To A Lifetime of YTbois

I always knew I was being trained against myself. The special classes were warfare to separate me from others like me but it was the price to pay. But the white boys, the white boys used to seem like a reward. In its own twisted way, to have and mar the sacred children of the supremacy — the very people everything was fucked up to protect — seemed like a reparation of sorts. Of course, I had yet to understand black fetishism.

I had never been the girl that anybody particularly liked in school. I didn’t fit the European beauty standard by inch nor mile. I had long thick nappy hair, deep brown skin, a wide flaring nose — inherited from my wonderful father — and super full lips. (This was before super full lips became the crème de la white luxe trash). Black boys didn’t mind my face though it reminded them too much that their babies would look very, very black. On top of that I was Haitian which, to most West Indian boys around me, meant there was probably absolutely no “coolie” recessive gene that might pop up and save us all from my unruly features. But they couldn’t deny my body. I once had a nigga tell me I looked like the slave masters’ paintings of African women; like the very essence of black woman. (He probably didn’t realize he was fetishizing me too for his own hotep purposes) Also, I remember once we played a game of “what celebrity do you look like?” as teens and the boys responded: “you don’t look like anyone famous, you just look African as fuck.”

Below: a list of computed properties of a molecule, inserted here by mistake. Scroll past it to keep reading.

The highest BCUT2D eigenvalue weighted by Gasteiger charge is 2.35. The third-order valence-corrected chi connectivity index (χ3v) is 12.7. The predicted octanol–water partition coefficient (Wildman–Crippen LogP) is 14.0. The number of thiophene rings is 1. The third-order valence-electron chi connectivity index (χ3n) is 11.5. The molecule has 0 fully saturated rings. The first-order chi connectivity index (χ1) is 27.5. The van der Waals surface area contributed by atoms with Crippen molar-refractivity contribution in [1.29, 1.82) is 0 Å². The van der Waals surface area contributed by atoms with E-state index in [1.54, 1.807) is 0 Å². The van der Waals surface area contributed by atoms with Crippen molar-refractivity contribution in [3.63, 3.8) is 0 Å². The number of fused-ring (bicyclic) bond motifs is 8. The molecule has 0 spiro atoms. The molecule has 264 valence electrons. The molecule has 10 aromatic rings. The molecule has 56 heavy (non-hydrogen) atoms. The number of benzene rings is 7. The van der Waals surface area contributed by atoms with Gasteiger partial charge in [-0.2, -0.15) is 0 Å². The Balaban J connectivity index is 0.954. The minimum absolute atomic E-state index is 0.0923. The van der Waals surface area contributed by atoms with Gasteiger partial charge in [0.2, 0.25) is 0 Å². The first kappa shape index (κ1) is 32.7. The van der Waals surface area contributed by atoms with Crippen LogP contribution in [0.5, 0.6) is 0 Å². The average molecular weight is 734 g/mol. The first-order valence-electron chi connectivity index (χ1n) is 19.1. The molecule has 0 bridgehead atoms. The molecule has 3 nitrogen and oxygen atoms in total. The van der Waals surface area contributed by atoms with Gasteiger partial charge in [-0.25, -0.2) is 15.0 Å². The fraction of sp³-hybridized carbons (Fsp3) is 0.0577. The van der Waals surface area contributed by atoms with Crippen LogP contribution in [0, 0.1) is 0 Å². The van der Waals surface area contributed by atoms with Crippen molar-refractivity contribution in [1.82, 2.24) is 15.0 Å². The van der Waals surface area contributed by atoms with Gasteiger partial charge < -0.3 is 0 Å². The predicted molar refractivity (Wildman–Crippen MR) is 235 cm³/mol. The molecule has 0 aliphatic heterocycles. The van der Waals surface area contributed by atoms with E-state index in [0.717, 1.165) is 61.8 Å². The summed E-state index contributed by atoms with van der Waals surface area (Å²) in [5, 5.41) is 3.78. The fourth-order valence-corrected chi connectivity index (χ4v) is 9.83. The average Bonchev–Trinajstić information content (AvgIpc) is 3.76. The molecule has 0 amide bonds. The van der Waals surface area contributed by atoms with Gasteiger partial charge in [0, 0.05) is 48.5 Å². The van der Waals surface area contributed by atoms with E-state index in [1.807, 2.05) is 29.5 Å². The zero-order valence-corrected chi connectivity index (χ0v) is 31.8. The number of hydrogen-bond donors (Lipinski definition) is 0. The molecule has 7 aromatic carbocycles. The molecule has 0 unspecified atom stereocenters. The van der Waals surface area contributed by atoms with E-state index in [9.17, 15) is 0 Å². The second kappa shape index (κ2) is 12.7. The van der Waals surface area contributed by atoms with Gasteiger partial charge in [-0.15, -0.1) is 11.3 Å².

By then I had begun to learn that this was not an insult though it was intended to be. (Later in the game someone said I resembled Nia Long but I realized later in life they were referring more to energy rather than actual resemblance.) The Black boys still fucked me anyway though they made sure to make me feel absolutely terrible about it. I wasn’t exotic enough to show off but I was smart enough to intimidate them and I had an energy that they sought to destroy. The energy wasn’t an aloofness; I never tried to make black men feel like I was better than them. Rather they could tell that they would not change the course of my life and that I wasn’t going to let them. That the only reason I was letting them treat me this way was to hate and punish a self I had yet to let grow. They could tell I intended to have things that we had all been told were out of our reach and not for accolades. I wanted these things because I knew they existed and I was too defiant to believe white people could keep them from me.

Long before I wanted to be loved I wanted to be free. I grew up in a place where I watched and suffered at the hand of someone who had never grown out of their shell nor sought to figure out what they wanted. Rather, they shied away from it all. I saw the damage and I learned the lesson early. The Black boys knew that I wasn’t going to fall at their feet and I had no interest in being a wife. That my naiveté was a weakness they would only be able to exploit for a time and in the way that all black people are taught to attempt to destroy themselves and each other, they tried to kill that in me. Yet, I love them still because who else could understand me?